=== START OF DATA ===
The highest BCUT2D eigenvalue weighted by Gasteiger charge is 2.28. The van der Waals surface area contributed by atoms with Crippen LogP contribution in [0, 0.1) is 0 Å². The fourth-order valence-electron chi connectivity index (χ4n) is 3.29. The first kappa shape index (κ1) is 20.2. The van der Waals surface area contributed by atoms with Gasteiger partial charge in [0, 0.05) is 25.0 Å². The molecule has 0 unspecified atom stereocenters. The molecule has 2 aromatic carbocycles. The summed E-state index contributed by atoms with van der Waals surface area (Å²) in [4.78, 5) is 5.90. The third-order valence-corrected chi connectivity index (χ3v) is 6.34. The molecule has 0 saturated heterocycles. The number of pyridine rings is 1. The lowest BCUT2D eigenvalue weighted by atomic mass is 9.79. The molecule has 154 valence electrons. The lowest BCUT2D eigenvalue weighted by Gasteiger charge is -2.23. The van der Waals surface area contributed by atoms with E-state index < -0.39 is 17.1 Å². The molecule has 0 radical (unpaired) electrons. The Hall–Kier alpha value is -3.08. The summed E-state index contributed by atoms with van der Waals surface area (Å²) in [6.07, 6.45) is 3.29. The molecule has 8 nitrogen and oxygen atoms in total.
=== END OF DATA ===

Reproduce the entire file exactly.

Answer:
The highest BCUT2D eigenvalue weighted by Gasteiger charge is 2.28. The van der Waals surface area contributed by atoms with Crippen LogP contribution in [0, 0.1) is 0 Å². The fourth-order valence-electron chi connectivity index (χ4n) is 3.29. The first kappa shape index (κ1) is 20.2. The van der Waals surface area contributed by atoms with Gasteiger partial charge in [0, 0.05) is 25.0 Å². The molecule has 0 unspecified atom stereocenters. The molecule has 2 aromatic carbocycles. The summed E-state index contributed by atoms with van der Waals surface area (Å²) in [4.78, 5) is 5.90. The third-order valence-corrected chi connectivity index (χ3v) is 6.34. The molecule has 0 saturated heterocycles. The number of pyridine rings is 1. The lowest BCUT2D eigenvalue weighted by atomic mass is 9.79. The molecule has 154 valence electrons. The lowest BCUT2D eigenvalue weighted by Gasteiger charge is -2.23. The van der Waals surface area contributed by atoms with E-state index < -0.39 is 17.1 Å². The molecule has 0 radical (unpaired) electrons. The Hall–Kier alpha value is -3.08. The summed E-state index contributed by atoms with van der Waals surface area (Å²) in [6.07, 6.45) is 3.29. The molecule has 8 nitrogen and oxygen atoms in total.